Posted on November 19, 2012 · Posted in Brain Injury

Last Thursday National Football League Commissioner Roger Goodell delivered an address at Harvard where, in detail, he vowed to “promote a culture of safety” in the game.

“Is playing tackle football worth the risk?” Goodell said during his speech before Harvard’s School of Public Health. “For some, the answer may be no. But millions say yes. We emphatically say yes. And I pledge that the NFL will do everything in its power to minimize the risks and maximize the rewards of this great and increasingly global game.”

Then, in remarks widely reported by the media, Goodell said, “My commitment has been and will continue to be to change the culture of football to better protect players without changing the essence of what makes the game so popular. It has been done. And it will be done. As stewards of the game, it is our responsibility to promote a culture of safety. To be leaders.”

In terms of leadership, Goodell said that the NFL will continue to make rule changes, invest in protective gear and give medical staffs the tools and authority to protect players on the gridiron from concussions.

“The rule in our league is simple and straightforward: Medical decisions override everything else,” he said. “There has been attention this week on the fact that three NFL quarterbacks sustained concussions last Sunday. The positive development was that all three were taken out of the game as soon as they showed symptoms. The team medical staff then diagnosed a concussion, and each player was out of the game. That is progress. That is the way it should be in all sports at every level.”

Goodell was referring to Philadelphia Eagles quarterback Michael Vicks, Chicago Bears quarterback Jay Cutler and San Francisco quarterback  Alex Smith.

The NFL is setting an example for other sports, according to Goodell.

“The concussion awareness material and training videos we developed with the Centers for Disease Control were used by the U.S. Olympic team this past summer,” he said. “The United States military, NASCAR and college conferences have adopted our concussion protocols. The Ivy League this year adopted rules similar to the ones in the new agreement with our NFL players, limiting contact in practices and emphasizing taking the head out of the game – as we have been doing.”

Said Goodell, “There is more to be done. And we will continue to lead by example.”

He stressed the need for research so that decisions will be based on facts.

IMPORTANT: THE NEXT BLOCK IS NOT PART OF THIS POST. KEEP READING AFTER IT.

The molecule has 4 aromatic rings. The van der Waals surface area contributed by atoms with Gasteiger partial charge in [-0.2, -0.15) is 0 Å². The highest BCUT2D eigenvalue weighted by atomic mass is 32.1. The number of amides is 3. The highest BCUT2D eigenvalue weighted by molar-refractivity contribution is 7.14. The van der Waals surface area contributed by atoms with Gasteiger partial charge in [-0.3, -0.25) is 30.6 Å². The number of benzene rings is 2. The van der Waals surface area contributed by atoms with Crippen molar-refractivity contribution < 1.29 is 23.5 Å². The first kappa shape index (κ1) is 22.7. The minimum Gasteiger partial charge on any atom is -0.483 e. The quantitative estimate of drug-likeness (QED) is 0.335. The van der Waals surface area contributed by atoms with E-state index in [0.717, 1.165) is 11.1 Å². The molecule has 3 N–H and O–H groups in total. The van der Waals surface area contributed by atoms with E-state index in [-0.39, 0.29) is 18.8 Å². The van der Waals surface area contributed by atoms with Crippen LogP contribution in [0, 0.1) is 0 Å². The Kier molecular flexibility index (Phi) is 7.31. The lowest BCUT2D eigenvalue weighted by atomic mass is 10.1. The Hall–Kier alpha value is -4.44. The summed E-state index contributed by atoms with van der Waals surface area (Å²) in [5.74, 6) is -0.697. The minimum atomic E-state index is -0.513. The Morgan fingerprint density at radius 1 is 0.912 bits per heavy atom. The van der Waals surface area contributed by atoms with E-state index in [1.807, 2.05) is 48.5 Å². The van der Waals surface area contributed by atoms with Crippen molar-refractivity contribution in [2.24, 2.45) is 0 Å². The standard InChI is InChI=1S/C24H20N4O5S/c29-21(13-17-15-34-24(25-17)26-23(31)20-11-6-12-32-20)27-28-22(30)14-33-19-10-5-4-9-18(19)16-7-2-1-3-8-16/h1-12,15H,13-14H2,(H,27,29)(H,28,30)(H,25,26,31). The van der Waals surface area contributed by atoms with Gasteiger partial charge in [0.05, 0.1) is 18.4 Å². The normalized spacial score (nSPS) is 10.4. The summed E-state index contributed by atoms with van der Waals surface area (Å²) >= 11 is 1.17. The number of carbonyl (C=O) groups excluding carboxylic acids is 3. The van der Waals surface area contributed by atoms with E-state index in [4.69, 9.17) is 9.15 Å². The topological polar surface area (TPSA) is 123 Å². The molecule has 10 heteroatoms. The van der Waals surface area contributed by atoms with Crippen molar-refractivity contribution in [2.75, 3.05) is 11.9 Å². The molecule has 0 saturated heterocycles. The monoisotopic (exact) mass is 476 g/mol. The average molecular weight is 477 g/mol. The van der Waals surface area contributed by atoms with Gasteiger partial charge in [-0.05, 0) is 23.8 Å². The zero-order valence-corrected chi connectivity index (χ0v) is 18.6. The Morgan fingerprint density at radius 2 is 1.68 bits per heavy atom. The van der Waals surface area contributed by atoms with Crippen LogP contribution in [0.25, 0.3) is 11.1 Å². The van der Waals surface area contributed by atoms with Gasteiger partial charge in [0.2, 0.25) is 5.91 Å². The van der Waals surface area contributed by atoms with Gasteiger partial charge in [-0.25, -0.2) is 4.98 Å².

“We actively support independent and transparent medical research,” Goodell said. “Much of this focuses on the brain, sometimes called the last frontier of medicine and a public health issue that affects millions. Most of them do not even play sports. We hope our focus on brain injury and the discoveries ahead will benefit the broader population.”

The NFL recently committed $30 million to the National Institutes of Health for research on the brain, and an agreement with players sets aside an additional $100 million for similar medical research over the next decade, according to Goodell. The league has invested millions more in medical research through its charitable foundations, including at the Boston University Center for the Study of CTE.

“We may learn through breakthroughs in science that there are genetic or other factors that make certain individuals predisposed to concussions or brain disease,” Goodell said. “If an athlete has repeated concussions or takes longer to recover, it may signal a problem unique to that individual. Such individuals will benefit from advances in the science of concussion.”

He added that the NFL also support research into new helmet designs and has sponsored independent helmet testing to provide better information to players on helmet performance.

“We may see a day when there are different helmets for different positions, based on which helmet can best protect players at their position,” Goodell said.

The NFL is also committed to updating its playing rules, to foster safety but still preserve “the essence of the game, according to the commissioner.

“We don’t want to take physical contact out of the game,” Goodell said. “But we must ensure that players follow rules designed to reduce the risk of injury. Enforcing rules on illegal hits to the head with fines and suspensions has changed tackling for the better. Players and coaches have adjusted. They always do. We now see fewer dangerous hits to the head and noticeable changes in the way the game is being played.”

He noted that two years after moving the kickoff line five yards forward to the 35 was a 40 percent drop in concussions on kickoffs, and that college football has adopted that rule.

Goodell also mentioned an idea suggested by an NFL head coach.

“Put a weight limit on players for kickoffs,” Goodell said. “Smaller players against smaller players would mean less severe collisions.

The NFL’s Player Safety Panel, co-chaired by Hall of Famers Ronnie Lott and John Madden, has recommended that the league review the rules on all blocks below the waist.